Former Detroit fire union leader sentenced in fraud scheme

The sentence is half of what prosecutors sought for Verdine Day, who stole over $200,000 from members and took money that was to be given to the NAACP


Robert Snell
The Detroit News

DETROIT — A Detroit Fire Department union official who stole more than $200,000 from members and spent the money on trips around the world, hotels, flights, booze and Caribbean cruises was sentenced to one year in federal prison Tuesday.

The sentence is half of what prosecutors wanted retired Detroit Fire Fighters Association treasurer Verdine Day, 62, to serve for orchestrating a scheme from 2015-19 that also involved stealing money that was supposed to be donated to the National Association for the Advancement of Colored People.

Retired Detroit Fire Fighters Association treasurer Verdine Day, 62, pleaded guilty to embezzling more than $200,000. Day was sentenced to one year in federal prison.
Retired Detroit Fire Fighters Association treasurer Verdine Day, 62, pleaded guilty to embezzling more than $200,000. Day was sentenced to one year in federal prison. (Photo/Bill Eisner)

Day is the latest local official convicted in a more than decade-long crackdown on public corruption in Metro Detroit. Ongoing investigations and prosecutions have led to charges against more than 110 people, including former United Auto Workers Presidents Gary Jones and Dennis Williams.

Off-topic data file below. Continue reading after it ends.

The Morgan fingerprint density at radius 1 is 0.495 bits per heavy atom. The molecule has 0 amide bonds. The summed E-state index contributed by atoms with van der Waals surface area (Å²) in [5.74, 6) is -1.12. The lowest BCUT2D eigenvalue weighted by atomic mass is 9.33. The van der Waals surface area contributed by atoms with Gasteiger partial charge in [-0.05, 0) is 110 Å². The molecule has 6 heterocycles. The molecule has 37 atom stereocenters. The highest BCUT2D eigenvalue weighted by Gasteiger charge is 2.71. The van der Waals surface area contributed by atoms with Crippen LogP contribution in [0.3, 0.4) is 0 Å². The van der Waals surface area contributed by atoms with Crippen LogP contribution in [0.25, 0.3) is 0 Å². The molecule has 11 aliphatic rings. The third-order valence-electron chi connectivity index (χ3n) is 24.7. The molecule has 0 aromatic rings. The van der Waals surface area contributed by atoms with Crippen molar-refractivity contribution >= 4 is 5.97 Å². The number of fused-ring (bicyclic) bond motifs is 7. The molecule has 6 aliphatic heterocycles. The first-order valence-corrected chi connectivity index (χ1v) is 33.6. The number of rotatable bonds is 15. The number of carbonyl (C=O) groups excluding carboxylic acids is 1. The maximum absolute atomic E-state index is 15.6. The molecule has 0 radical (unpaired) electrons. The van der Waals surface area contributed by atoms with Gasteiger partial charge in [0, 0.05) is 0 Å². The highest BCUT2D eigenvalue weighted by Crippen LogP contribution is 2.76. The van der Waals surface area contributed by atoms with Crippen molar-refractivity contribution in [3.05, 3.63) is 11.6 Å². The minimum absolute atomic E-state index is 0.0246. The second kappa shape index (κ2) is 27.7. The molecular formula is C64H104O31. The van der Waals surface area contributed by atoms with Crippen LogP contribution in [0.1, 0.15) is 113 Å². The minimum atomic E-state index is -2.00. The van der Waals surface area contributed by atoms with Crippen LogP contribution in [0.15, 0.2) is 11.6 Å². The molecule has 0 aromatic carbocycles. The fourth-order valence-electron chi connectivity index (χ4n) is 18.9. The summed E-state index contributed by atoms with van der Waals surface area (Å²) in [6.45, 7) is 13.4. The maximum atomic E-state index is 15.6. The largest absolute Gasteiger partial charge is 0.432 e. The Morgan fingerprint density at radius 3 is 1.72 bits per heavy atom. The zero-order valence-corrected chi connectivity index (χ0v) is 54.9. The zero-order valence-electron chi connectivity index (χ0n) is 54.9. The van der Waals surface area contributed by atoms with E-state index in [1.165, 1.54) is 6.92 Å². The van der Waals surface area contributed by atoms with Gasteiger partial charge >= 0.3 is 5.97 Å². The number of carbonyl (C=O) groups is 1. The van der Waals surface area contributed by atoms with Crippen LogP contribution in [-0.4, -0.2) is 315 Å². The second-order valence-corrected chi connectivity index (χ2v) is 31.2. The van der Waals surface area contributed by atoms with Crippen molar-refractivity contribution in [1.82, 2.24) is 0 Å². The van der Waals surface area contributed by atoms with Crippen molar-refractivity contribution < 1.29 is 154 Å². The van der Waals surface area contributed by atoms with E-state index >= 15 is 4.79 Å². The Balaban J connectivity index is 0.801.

U.S. District Judge George Caram Steeh also ordered Day to pay more than $220,000 in restitution to the union based on her conviction for bank fraud.

"Day's embezzlement was particularly egregious because she stole from the first responders in our community," U.S. Attorney Dawn Ison said in a statement.

Day's lawyer, William Ford, pushed for leniency, calling the years-long scheme a "mistake." He noted Day had taken responsibility and repaid $20,000.

The scandal sullied a distinguished career.

Day was the department's first African American female fire engine driver and was named Detroit Woman Firefighter of the Year in April 2019.

Day retired in 2019 and the theft was discovered the next year when the union hired an outside firm to analyze the association's finances.

The audit led to a federal investigation that concluded Day issued checks in her name and changed the purpose of the expense in an attempt to hide the fraud, according to an FBI affidavit unsealed Monday. Day also allegedly wrote checks made payable to cash.

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(c)2022 The Detroit News

McClatchy-Tribune News Service

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